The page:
Menopause: A New Start For A Woman

by Harsh Shah on Aug 27, 2022


Menopause is the most misunderstood biological shift that a woman experiences. For women, the changes can be unpleasant and mentally challenging. Menopause is defined as the end of menstruation for more than a year. However, bone and muscle mass decrease begin considerably earlier, around the age of 35.  In one of the previous blogs we had read about cramps and how Ayurveda plays a crucial role, you can read here as well SAY GOODBYE TO CRAMPS IN THOSE DAYS WITH AYURVEDA . In this blog, we will understand Menopause.

While giving a window of opportunity for women to be educated, this period may also be used to delay and prevent diseases such as obesity, diabetes, high blood pressure, dyslipidemia, heart disease, osteoporosis, and different malignancies. We can give many more years of disease-free living by avoiding these disorders. 

Currently, there are 65 million Indian women above the age of 45. While the average age of menopause in India is about 46 years, it typically occurs significantly earlier in women, as early as 30-35 years. More than 12% of the population is expected to be over 60 years old by 2025. Almost half of them will be female.

What Exactly Is Menopause?

Menopause is the natural moment in a woman's life when she has her final menstruation. The term "menopause" has Greek origins and is a combination of the words "Meno" (Month) and "Pause" (To Stop). It denotes the end of your reproductive phase when your ovaries progressively cease to function; menopause occurs when your periods stop entirely wait for 12 months in a row after your last period to confirm this. However, before your periods have ended, you are in a phase known as menopausal transition or perimenopause. The menopausal transition is sometimes mistaken for menopause, however, it occurs several years before your final period.

There Are Certain Changes you Will Notice In Your Body

Changes In The Menstrual Cycle

Your menstruation may be longer or shorter than usual. The bleeding might also be heavier or milder. If they are extremely heavy or too close together, consult your doctor.

Sudden Hot Flashes 

A sudden sense of heat in the upper half of your body or all over that lasts anywhere from 30 seconds to 10 minutes. Heavy perspiration and frigid shivers may occur as a result of these rapid bursts of heat. Always use a fan or air conditioner; avoid spicy meals; get lots of exercises and yoga-like try pranayama, and manage stress.

Vaginal Dryness

As a result of a lack of estrogen, the vagina thins, which can be unpleasant. A water-based lubricant might be prescribed by your doctor. You may also experience more vaginal infections.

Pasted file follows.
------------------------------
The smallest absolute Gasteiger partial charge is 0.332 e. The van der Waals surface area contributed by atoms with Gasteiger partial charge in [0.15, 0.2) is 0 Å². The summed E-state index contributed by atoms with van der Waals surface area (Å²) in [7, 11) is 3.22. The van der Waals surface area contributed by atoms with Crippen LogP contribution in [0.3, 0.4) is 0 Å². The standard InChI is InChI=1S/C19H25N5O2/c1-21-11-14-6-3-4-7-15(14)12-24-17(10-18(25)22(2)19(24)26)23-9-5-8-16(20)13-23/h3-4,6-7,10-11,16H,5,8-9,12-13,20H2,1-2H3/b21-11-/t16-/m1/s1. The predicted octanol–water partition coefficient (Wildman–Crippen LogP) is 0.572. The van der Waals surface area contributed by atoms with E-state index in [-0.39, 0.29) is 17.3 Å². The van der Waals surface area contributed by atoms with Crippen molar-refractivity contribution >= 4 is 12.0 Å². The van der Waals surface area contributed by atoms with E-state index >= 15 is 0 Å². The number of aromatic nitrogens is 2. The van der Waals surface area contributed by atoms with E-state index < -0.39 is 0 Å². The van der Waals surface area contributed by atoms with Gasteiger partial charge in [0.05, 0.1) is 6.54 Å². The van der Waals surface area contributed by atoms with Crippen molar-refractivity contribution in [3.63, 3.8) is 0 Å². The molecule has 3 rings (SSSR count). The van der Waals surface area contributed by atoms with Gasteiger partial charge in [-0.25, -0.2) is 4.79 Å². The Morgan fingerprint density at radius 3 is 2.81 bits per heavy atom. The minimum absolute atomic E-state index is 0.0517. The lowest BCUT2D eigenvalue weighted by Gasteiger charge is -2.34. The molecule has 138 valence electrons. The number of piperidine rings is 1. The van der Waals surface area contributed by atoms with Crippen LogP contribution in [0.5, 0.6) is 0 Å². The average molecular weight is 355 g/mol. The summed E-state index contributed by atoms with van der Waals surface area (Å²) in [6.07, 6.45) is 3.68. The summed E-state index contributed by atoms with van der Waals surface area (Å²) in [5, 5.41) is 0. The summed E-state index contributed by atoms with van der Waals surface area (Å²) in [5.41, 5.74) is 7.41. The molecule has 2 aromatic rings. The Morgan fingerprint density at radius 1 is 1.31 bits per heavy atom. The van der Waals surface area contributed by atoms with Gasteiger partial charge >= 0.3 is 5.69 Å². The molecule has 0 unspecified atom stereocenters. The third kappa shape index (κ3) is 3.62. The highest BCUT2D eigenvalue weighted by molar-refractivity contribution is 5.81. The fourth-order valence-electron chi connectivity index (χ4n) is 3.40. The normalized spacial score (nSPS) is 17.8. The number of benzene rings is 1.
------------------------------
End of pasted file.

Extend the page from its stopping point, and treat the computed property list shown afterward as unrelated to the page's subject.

Urinary Issues

You may find it difficult to retain your pee and experience some leaks with exercise, coughing, sneezing, or laughing. Urinary infections may also become more common.

Sleep Disturbances

 You may not sleep as well as you should, and nighttime sweating from a hot flash may wake you up. Sleep with the air conditioner on and a cold, wet towel nearby in case you wake up hot and sweaty.

Mood Swings

You may find yourself being more sensitive and angry than normal. Confide in your family, and seek professional help if necessary. 

A Drop In Libido

Your attitudes concerning sexual intercourse may alter. You might feel liberated and sexier, or you could become less interested. If your libido drops, consult your doctor; don't take your low sex desire for granted.

What is going on within your body?

Oestrogen, which protects the heart, decreases, while total cholesterol and especially bad cholesterol levels rise which may raise your risk of coronary heart disease (CHD). This is the time of year to have your lipid profile tested. If it is abnormal, we can give you statins to lower your bad cholesterol.

In the first five years following menopause, your bones lose calcium, resulting in a reduction of bone density. This raises your chances of developing osteoporosis and breaking a bone. As you approach menopause, do a bone density test. The outcomes will dictate therapy, if bone density is low, you need a yearly follow-up; otherwise, get the test done every 2-3 years.  Around 10% of women will require bone-binding medications.

We must also treat menopausal women's psychological, biological, and emotional demands. Appropriate risk assessment and screening modules must be developed and implemented before the age of 40. In the next chapter of those, we will continue understanding how Ayurveda plays a crucial role in healing after the effects of menopause and how AADAR understands using it in its medications. Menopause is a fresh beginning. Don't allow your estrogens to rule your life. Learn to live and embrace a fresh start.

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